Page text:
When the PSA level is high (> 10 ng/mL), the same variability for an initial PSA test is less relevant, because a biopsy will be performed regardless of the assay result.
The performance of a marker for the detection of cancer is frequently evaluated by using a receiver operating characteristic (ROC) curve, which measures sensitivity and specificity simultaneously and permits comparison of assays. Marker performance improves as sensitivity and specificity approach 100%. The area under the test curve is used as a quantitative measurement of the accuracy of the test. The more closely the curve approaches the upper corner of the graph, the better the performance of the test.
Since the introduction of the first assay, numerous commercial assays have become available. The first-generation assays have lower limits of 0.2 ng/mL for PSA detection; the second-generation assays have detection limits of less than 0.1 ng/mL; and the third-generation ultrasensitive assays can detect PSA at levels as low as 0.003 ng/mL. Currently, these low levels are primarily of interest in detecting recurrent cancer after radical prostatectomy.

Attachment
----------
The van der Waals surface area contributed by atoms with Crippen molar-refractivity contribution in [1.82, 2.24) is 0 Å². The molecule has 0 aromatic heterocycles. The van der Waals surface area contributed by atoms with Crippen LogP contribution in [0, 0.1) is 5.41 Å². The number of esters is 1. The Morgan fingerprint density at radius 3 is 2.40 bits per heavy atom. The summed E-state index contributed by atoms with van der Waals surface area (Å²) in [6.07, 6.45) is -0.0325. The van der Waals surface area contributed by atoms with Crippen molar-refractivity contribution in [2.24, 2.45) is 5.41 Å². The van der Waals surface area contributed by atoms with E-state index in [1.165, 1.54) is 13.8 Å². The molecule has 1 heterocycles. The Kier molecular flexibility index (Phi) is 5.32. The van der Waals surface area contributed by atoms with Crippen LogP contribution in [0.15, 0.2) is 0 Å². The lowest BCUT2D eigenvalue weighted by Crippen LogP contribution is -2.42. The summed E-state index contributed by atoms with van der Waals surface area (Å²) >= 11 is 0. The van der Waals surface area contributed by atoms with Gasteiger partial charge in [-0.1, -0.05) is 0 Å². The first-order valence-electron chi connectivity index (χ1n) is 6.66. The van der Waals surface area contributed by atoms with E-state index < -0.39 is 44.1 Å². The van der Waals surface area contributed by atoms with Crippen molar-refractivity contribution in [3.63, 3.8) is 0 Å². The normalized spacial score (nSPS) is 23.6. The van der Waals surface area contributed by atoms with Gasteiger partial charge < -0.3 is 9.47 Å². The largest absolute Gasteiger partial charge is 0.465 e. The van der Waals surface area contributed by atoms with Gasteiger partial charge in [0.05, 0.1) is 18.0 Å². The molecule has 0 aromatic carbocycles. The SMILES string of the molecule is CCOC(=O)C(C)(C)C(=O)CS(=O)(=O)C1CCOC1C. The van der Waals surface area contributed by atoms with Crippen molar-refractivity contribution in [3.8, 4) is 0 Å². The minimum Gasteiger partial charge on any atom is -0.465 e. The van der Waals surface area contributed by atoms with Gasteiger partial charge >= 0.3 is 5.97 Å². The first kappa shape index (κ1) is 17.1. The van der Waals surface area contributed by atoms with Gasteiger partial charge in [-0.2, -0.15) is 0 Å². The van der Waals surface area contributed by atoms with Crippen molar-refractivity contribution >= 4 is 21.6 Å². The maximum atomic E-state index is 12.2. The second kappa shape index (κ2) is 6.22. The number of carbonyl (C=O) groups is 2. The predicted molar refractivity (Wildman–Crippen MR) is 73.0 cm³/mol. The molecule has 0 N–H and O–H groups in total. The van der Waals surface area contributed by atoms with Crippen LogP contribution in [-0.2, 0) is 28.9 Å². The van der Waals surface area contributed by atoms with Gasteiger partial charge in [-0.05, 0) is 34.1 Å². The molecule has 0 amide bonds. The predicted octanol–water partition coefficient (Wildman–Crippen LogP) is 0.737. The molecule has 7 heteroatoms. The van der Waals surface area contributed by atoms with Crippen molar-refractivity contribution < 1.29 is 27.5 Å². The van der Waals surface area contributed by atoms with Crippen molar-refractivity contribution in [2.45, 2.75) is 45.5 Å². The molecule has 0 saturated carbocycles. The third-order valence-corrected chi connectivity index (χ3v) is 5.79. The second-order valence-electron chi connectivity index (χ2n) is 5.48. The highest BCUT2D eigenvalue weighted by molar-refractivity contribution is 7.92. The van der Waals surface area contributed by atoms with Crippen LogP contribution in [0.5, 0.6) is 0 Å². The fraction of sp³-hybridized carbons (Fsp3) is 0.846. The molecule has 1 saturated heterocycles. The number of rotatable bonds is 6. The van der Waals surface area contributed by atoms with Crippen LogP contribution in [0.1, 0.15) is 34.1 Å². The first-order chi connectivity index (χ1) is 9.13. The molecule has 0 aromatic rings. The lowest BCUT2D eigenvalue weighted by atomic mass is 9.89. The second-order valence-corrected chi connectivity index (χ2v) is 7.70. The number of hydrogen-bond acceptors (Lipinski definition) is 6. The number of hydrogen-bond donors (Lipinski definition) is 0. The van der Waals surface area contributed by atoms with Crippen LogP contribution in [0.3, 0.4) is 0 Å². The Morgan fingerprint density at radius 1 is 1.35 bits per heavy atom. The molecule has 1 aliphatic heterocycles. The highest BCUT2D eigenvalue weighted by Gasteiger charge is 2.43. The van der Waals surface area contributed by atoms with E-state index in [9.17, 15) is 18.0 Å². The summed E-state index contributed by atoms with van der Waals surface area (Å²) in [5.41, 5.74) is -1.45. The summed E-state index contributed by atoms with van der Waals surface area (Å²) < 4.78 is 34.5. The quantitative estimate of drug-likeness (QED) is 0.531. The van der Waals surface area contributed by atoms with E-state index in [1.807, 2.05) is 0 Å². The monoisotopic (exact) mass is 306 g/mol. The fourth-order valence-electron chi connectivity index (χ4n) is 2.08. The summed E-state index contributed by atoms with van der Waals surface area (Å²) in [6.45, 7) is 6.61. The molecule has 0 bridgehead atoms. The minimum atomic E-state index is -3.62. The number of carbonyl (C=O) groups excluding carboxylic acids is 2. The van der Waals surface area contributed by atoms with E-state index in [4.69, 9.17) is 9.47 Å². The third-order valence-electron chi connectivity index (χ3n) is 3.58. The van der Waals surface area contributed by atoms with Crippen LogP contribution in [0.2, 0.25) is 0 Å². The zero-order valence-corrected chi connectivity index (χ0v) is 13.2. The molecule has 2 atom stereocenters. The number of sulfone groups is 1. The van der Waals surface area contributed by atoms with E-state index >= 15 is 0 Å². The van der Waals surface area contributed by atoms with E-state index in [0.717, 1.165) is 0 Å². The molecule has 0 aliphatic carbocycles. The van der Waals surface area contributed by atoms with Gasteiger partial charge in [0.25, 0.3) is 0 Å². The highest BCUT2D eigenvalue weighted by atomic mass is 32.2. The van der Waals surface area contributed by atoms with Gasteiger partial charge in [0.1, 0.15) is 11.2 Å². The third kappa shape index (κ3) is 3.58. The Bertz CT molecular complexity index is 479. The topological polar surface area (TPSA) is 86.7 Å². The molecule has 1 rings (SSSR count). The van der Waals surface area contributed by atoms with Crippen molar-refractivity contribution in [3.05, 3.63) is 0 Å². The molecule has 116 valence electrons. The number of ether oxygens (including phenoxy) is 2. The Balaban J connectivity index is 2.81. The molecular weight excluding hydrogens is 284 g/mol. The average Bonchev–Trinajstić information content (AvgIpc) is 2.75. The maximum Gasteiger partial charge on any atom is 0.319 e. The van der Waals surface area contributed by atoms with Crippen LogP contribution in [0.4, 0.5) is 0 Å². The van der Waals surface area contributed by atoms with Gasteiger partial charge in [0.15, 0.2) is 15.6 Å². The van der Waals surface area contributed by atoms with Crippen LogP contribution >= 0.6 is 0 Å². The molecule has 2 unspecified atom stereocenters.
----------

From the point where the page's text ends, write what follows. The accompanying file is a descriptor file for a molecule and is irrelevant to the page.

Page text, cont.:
PSA doubling times have been shown to be an important indicator in deciding the need for a biopsy and in monitoring patients with prostate cancer. With PSA levels below 0.5 ng/mL, however, doubling times lose their accuracy.
In most clinical situations, little difference exists between the data obtained with different assays as long as the same assay method is being used consistently. Wymenga et al, comparing a first-generation assay (IMx) with a second-generation assay (Immulite) in men with benign prostatic hyperplasia (BPH) and prostate cancer, found that for most of the men, these assays were equivalent. 
Although these assays showed strong concordance and limited variability, the variability may be of clinical importance for a single individual. The discrepancy between the values is magnified when they are used to evaluate age-specific reference ranges and to calculate PSAD and PSA-V.